Mechanical Weakening during Fluid Injection in Critically Stressed Sandstones with Acoustic Monitoring

Thursday, 18 December 2014: 8:40 AM
Christian David1, Jeremie Dautriat2, Joel Sarout2, Romaric Macault1,2 and Delphine Bertauld1,2, (1)University of Cergy-Pontoise, Cergy-Pontoise, France, (2)CSIRO Earth Science and Resource Engineering Perth, Perth, WA, Australia
Water weakening is a well-known phenomenon which can lead to subsidence during the production of hydrocarbon reservoirs. The example of the Ekofisk oil field in the North Sea has been well documented for years. In order to assess water weakening effects in reservoir rocks, previous studies have focused on changes in the failure envelopes derived from mechanical tests conducted on rocks saturated either with water or with inert fluids. However, little attention has been paid so far on the mechanical behaviour during the fluid injection stage, like in enhanced oil recovery operations.

We studied the effect of fluid injection on the mechanical behaviour of Sherwood sandstone, a weakly-consolidated sandstone sampled at Ladram Bay in UK. In order to highlight possible weakening effects, water and inert oil have been injected into critically-loaded samples to assess their effect on strength and elastic properties and to derive the acoustic signature of the saturation front for each fluid. The specimens were instrumented with 16 ultrasonic P-wave transducers for both passive and active acoustic monitoring during fluid injection and loading.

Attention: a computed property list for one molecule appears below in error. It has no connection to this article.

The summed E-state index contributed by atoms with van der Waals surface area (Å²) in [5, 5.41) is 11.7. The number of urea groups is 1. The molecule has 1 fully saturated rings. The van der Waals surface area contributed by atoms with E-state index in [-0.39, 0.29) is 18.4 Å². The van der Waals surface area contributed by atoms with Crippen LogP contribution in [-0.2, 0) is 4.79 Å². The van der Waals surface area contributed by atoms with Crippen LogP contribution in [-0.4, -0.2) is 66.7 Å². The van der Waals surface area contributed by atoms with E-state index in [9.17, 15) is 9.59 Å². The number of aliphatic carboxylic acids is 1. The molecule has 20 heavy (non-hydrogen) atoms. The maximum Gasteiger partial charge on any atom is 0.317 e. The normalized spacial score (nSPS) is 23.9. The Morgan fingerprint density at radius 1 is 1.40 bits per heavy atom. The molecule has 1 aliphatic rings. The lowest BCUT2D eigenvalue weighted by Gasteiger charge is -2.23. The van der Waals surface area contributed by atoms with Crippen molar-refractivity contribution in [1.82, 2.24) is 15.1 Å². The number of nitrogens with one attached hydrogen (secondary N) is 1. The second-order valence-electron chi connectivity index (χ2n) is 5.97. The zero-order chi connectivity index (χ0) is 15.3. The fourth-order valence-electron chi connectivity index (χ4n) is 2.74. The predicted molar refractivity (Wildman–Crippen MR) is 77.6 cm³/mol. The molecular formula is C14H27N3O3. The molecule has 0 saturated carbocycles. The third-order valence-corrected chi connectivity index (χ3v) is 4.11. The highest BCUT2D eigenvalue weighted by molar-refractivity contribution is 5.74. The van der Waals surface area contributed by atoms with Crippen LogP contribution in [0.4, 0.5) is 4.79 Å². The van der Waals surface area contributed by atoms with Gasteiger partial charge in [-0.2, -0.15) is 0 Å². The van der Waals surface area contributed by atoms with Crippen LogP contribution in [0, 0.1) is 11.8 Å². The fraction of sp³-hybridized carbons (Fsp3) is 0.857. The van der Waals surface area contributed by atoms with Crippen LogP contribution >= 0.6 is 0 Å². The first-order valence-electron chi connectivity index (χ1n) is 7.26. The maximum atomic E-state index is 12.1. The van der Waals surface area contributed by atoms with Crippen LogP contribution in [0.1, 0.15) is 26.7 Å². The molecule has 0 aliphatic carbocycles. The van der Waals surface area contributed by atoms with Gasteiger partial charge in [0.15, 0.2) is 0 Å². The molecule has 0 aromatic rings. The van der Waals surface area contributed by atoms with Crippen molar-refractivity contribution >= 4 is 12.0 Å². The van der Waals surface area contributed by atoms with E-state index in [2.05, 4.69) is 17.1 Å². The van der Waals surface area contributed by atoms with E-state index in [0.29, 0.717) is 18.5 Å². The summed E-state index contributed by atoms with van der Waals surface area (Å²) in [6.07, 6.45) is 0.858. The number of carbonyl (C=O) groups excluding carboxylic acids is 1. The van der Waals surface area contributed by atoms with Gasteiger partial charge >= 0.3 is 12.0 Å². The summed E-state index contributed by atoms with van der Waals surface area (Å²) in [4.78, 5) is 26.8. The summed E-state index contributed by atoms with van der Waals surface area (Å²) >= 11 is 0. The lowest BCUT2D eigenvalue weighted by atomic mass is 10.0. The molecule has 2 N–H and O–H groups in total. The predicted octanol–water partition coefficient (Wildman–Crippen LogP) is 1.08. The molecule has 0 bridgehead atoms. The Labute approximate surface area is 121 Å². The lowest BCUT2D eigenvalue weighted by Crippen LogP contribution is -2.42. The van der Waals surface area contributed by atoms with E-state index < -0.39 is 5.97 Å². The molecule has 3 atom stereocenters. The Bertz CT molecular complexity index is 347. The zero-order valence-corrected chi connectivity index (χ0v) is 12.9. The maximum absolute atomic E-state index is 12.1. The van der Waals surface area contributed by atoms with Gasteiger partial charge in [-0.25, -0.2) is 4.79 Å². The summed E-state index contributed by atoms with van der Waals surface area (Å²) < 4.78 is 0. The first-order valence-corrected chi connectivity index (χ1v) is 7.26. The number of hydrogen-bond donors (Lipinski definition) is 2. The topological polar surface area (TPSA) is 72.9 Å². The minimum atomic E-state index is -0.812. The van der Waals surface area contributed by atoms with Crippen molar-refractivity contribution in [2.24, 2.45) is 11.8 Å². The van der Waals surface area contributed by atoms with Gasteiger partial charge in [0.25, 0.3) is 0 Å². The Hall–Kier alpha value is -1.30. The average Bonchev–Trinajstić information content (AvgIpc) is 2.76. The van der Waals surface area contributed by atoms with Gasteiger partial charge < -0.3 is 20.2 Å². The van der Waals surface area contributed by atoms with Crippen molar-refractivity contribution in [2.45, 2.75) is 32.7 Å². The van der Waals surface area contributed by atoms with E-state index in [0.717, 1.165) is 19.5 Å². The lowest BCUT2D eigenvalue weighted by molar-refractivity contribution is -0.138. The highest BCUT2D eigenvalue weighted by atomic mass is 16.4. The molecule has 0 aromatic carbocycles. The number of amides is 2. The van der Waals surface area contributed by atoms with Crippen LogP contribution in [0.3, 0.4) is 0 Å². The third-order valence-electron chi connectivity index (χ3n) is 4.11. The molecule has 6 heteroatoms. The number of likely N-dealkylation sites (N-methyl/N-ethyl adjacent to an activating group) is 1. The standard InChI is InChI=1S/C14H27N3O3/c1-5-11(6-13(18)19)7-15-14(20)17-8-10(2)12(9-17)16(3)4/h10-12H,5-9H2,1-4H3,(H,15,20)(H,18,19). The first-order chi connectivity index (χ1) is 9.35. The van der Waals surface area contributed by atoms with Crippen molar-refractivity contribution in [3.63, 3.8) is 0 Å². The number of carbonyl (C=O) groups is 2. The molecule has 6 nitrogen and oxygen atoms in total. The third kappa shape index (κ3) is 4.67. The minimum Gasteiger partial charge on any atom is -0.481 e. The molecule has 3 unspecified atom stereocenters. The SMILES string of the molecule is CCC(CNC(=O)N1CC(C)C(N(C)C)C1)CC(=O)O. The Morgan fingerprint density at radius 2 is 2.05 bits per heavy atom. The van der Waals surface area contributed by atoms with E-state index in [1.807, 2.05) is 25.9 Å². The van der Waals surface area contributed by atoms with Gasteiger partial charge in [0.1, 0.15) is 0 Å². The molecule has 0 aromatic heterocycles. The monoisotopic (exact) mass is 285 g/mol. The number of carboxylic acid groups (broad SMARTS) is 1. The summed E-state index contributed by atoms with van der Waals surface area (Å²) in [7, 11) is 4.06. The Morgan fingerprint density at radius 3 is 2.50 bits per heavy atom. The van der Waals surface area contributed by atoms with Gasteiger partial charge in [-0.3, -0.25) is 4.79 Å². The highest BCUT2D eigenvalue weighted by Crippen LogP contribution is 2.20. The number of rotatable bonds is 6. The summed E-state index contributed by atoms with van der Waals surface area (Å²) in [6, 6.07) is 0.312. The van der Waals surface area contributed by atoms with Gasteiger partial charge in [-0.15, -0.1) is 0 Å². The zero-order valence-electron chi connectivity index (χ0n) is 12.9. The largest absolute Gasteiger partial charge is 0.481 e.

After conducting standard triaxial tests on three samples saturated with air, water and oil respectively, mechanical creep tests were conducted on dry samples loaded at 80% of the compressive strength of the dry rock. While these conditions are kept constant, a fluid is injected at the bottom end of the sample with a low back pressure (0.5 MPa) to minimize effective stress variations during injection. Both water and oil were used as the injected pore fluid in two experiments. As soon as the fluids start to flow into the samples, creep is taking place with a much higher strain rate for water injection compared to oil injection. A transition from secondary creep to tertiary creep is observed in the water injection test whereas in the oil injection test no significant creep acceleration is observed after one pore volume of oil was injected. The most remarkable difference is that water injection induces mechanical instability and failure, whereas oil injection does not. This was confirmed by the analysis of acoustic emissions activity and post-mortem sample imaging using CT scan. Contrasting evolutions of the P wave velocity during the fluid front propagation were also observed in both experiments.